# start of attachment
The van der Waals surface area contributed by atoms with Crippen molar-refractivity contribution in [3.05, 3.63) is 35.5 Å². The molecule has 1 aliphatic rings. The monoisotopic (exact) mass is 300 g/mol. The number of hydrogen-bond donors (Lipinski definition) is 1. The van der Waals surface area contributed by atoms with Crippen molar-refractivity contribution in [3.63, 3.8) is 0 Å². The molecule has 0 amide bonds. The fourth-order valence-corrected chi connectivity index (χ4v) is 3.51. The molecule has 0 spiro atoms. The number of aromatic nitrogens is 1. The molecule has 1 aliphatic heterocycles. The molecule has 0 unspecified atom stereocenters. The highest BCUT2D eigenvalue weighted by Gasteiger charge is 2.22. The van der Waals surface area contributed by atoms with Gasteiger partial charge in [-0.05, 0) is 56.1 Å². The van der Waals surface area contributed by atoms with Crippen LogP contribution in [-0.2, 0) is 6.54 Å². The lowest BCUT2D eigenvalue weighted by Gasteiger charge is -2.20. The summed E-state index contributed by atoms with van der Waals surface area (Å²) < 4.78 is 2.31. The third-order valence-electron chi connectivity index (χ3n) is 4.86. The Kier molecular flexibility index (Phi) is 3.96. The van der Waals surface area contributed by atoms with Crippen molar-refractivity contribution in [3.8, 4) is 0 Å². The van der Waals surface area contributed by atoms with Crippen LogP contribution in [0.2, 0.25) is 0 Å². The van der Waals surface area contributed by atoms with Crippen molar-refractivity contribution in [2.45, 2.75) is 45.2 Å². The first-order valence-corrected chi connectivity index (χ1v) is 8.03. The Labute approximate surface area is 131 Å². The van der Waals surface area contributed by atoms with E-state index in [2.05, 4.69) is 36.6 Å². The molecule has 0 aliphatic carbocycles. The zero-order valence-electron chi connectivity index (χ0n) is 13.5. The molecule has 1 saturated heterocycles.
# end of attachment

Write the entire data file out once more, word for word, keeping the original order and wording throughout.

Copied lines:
The van der Waals surface area contributed by atoms with Crippen molar-refractivity contribution in [3.05, 3.63) is 35.5 Å². The molecule has 1 aliphatic rings. The monoisotopic (exact) mass is 300 g/mol. The number of hydrogen-bond donors (Lipinski definition) is 1. The van der Waals surface area contributed by atoms with Crippen molar-refractivity contribution in [3.63, 3.8) is 0 Å². The molecule has 0 amide bonds. The fourth-order valence-corrected chi connectivity index (χ4v) is 3.51. The molecule has 0 spiro atoms. The number of aromatic nitrogens is 1. The molecule has 1 aliphatic heterocycles. The molecule has 0 unspecified atom stereocenters. The highest BCUT2D eigenvalue weighted by Gasteiger charge is 2.22. The van der Waals surface area contributed by atoms with Gasteiger partial charge in [-0.05, 0) is 56.1 Å². The van der Waals surface area contributed by atoms with Crippen LogP contribution in [-0.2, 0) is 6.54 Å². The lowest BCUT2D eigenvalue weighted by Gasteiger charge is -2.20. The summed E-state index contributed by atoms with van der Waals surface area (Å²) < 4.78 is 2.31. The third-order valence-electron chi connectivity index (χ3n) is 4.86. The Kier molecular flexibility index (Phi) is 3.96. The van der Waals surface area contributed by atoms with Crippen molar-refractivity contribution in [3.8, 4) is 0 Å². The van der Waals surface area contributed by atoms with Crippen LogP contribution in [0.2, 0.25) is 0 Å². The van der Waals surface area contributed by atoms with Crippen molar-refractivity contribution in [2.45, 2.75) is 45.2 Å². The first-order valence-corrected chi connectivity index (χ1v) is 8.03. The Labute approximate surface area is 131 Å². The van der Waals surface area contributed by atoms with E-state index in [2.05, 4.69) is 36.6 Å². The molecule has 0 aliphatic carbocycles. The zero-order valence-electron chi connectivity index (χ0n) is 13.5. The molecule has 1 saturated heterocycles.